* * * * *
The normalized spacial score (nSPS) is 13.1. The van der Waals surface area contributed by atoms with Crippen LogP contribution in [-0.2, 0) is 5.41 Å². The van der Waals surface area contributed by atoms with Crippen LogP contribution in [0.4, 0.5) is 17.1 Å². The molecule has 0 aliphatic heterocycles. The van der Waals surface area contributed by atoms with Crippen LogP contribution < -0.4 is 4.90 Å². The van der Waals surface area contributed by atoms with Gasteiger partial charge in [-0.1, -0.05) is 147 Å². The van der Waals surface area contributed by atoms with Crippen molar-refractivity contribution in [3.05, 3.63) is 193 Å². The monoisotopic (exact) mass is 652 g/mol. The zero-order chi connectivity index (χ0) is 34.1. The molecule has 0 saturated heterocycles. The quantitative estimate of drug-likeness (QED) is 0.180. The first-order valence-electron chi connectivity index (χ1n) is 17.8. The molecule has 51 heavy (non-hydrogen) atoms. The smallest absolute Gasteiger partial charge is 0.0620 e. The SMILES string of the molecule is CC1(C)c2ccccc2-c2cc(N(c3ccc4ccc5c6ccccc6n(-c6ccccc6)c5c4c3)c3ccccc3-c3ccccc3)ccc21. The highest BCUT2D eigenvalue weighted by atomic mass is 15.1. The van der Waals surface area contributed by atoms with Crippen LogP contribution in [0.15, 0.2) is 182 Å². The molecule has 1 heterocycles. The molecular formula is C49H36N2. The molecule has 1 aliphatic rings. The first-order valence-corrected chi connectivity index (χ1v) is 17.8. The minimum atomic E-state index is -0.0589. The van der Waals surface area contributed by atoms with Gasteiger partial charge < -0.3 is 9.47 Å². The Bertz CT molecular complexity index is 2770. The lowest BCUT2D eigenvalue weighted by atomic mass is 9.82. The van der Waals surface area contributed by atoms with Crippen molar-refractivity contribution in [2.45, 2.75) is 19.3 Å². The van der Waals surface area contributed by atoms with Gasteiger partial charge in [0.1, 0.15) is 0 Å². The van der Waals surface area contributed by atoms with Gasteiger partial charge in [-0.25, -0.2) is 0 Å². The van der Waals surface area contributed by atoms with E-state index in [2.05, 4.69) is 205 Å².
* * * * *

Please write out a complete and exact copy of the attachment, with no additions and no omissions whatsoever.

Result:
The normalized spacial score (nSPS) is 13.1. The van der Waals surface area contributed by atoms with Crippen LogP contribution in [-0.2, 0) is 5.41 Å². The van der Waals surface area contributed by atoms with Crippen LogP contribution in [0.4, 0.5) is 17.1 Å². The molecule has 0 aliphatic heterocycles. The van der Waals surface area contributed by atoms with Crippen LogP contribution < -0.4 is 4.90 Å². The van der Waals surface area contributed by atoms with Gasteiger partial charge in [-0.1, -0.05) is 147 Å². The van der Waals surface area contributed by atoms with Crippen molar-refractivity contribution in [3.05, 3.63) is 193 Å². The monoisotopic (exact) mass is 652 g/mol. The zero-order chi connectivity index (χ0) is 34.1. The molecule has 0 saturated heterocycles. The quantitative estimate of drug-likeness (QED) is 0.180. The first-order valence-electron chi connectivity index (χ1n) is 17.8. The molecule has 51 heavy (non-hydrogen) atoms. The smallest absolute Gasteiger partial charge is 0.0620 e. The SMILES string of the molecule is CC1(C)c2ccccc2-c2cc(N(c3ccc4ccc5c6ccccc6n(-c6ccccc6)c5c4c3)c3ccccc3-c3ccccc3)ccc21. The highest BCUT2D eigenvalue weighted by atomic mass is 15.1. The van der Waals surface area contributed by atoms with Crippen LogP contribution in [0.15, 0.2) is 182 Å². The molecule has 1 heterocycles. The molecular formula is C49H36N2. The molecule has 1 aliphatic rings. The first-order valence-corrected chi connectivity index (χ1v) is 17.8. The minimum atomic E-state index is -0.0589. The van der Waals surface area contributed by atoms with Gasteiger partial charge < -0.3 is 9.47 Å². The Bertz CT molecular complexity index is 2770. The lowest BCUT2D eigenvalue weighted by atomic mass is 9.82. The van der Waals surface area contributed by atoms with Crippen molar-refractivity contribution in [2.45, 2.75) is 19.3 Å². The van der Waals surface area contributed by atoms with Gasteiger partial charge in [0.1, 0.15) is 0 Å². The van der Waals surface area contributed by atoms with Gasteiger partial charge in [-0.25, -0.2) is 0 Å². The van der Waals surface area contributed by atoms with E-state index in [2.05, 4.69) is 205 Å².